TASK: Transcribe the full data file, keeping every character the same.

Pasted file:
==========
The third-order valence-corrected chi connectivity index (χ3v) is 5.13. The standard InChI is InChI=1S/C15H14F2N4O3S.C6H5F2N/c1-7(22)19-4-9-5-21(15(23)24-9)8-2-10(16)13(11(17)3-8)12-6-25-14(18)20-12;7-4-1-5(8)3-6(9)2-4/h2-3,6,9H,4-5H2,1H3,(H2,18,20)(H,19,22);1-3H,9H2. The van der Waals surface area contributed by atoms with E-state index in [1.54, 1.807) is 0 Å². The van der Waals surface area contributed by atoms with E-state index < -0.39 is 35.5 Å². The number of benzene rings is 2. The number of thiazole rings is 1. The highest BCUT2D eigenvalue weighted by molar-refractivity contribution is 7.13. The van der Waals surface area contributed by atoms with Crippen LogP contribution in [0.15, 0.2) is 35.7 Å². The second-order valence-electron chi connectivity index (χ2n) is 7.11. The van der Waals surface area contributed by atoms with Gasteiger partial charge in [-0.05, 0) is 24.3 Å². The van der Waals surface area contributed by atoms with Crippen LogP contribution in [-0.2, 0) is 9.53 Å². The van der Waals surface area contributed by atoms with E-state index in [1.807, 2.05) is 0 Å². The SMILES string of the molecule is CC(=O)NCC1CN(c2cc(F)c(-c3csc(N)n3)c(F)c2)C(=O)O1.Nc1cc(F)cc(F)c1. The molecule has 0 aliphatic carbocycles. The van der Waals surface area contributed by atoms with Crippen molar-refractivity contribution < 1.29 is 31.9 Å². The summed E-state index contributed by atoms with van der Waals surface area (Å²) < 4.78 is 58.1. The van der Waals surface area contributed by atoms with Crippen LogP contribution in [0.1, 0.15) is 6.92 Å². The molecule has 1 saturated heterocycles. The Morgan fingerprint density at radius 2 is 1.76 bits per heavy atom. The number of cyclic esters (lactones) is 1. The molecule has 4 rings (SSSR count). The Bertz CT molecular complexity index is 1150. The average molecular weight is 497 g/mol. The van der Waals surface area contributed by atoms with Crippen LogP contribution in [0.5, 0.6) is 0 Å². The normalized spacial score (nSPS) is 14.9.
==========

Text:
The third-order valence-corrected chi connectivity index (χ3v) is 5.13. The standard InChI is InChI=1S/C15H14F2N4O3S.C6H5F2N/c1-7(22)19-4-9-5-21(15(23)24-9)8-2-10(16)13(11(17)3-8)12-6-25-14(18)20-12;7-4-1-5(8)3-6(9)2-4/h2-3,6,9H,4-5H2,1H3,(H2,18,20)(H,19,22);1-3H,9H2. The van der Waals surface area contributed by atoms with E-state index in [1.54, 1.807) is 0 Å². The van der Waals surface area contributed by atoms with E-state index < -0.39 is 35.5 Å². The number of benzene rings is 2. The number of thiazole rings is 1. The highest BCUT2D eigenvalue weighted by molar-refractivity contribution is 7.13. The van der Waals surface area contributed by atoms with Crippen LogP contribution in [0.15, 0.2) is 35.7 Å². The second-order valence-electron chi connectivity index (χ2n) is 7.11. The van der Waals surface area contributed by atoms with Gasteiger partial charge in [-0.05, 0) is 24.3 Å². The van der Waals surface area contributed by atoms with Crippen LogP contribution in [-0.2, 0) is 9.53 Å². The van der Waals surface area contributed by atoms with E-state index in [1.807, 2.05) is 0 Å². The SMILES string of the molecule is CC(=O)NCC1CN(c2cc(F)c(-c3csc(N)n3)c(F)c2)C(=O)O1.Nc1cc(F)cc(F)c1. The molecule has 0 aliphatic carbocycles. The van der Waals surface area contributed by atoms with Crippen molar-refractivity contribution < 1.29 is 31.9 Å². The summed E-state index contributed by atoms with van der Waals surface area (Å²) < 4.78 is 58.1. The van der Waals surface area contributed by atoms with Crippen LogP contribution in [0.1, 0.15) is 6.92 Å². The molecule has 1 saturated heterocycles. The Morgan fingerprint density at radius 2 is 1.76 bits per heavy atom. The number of cyclic esters (lactones) is 1. The molecule has 4 rings (SSSR count). The Bertz CT molecular complexity index is 1150. The average molecular weight is 497 g/mol. The van der Waals surface area contributed by atoms with Crippen LogP contribution in [0.5, 0.6) is 0 Å². The normalized spacial score (nSPS) is 14.9.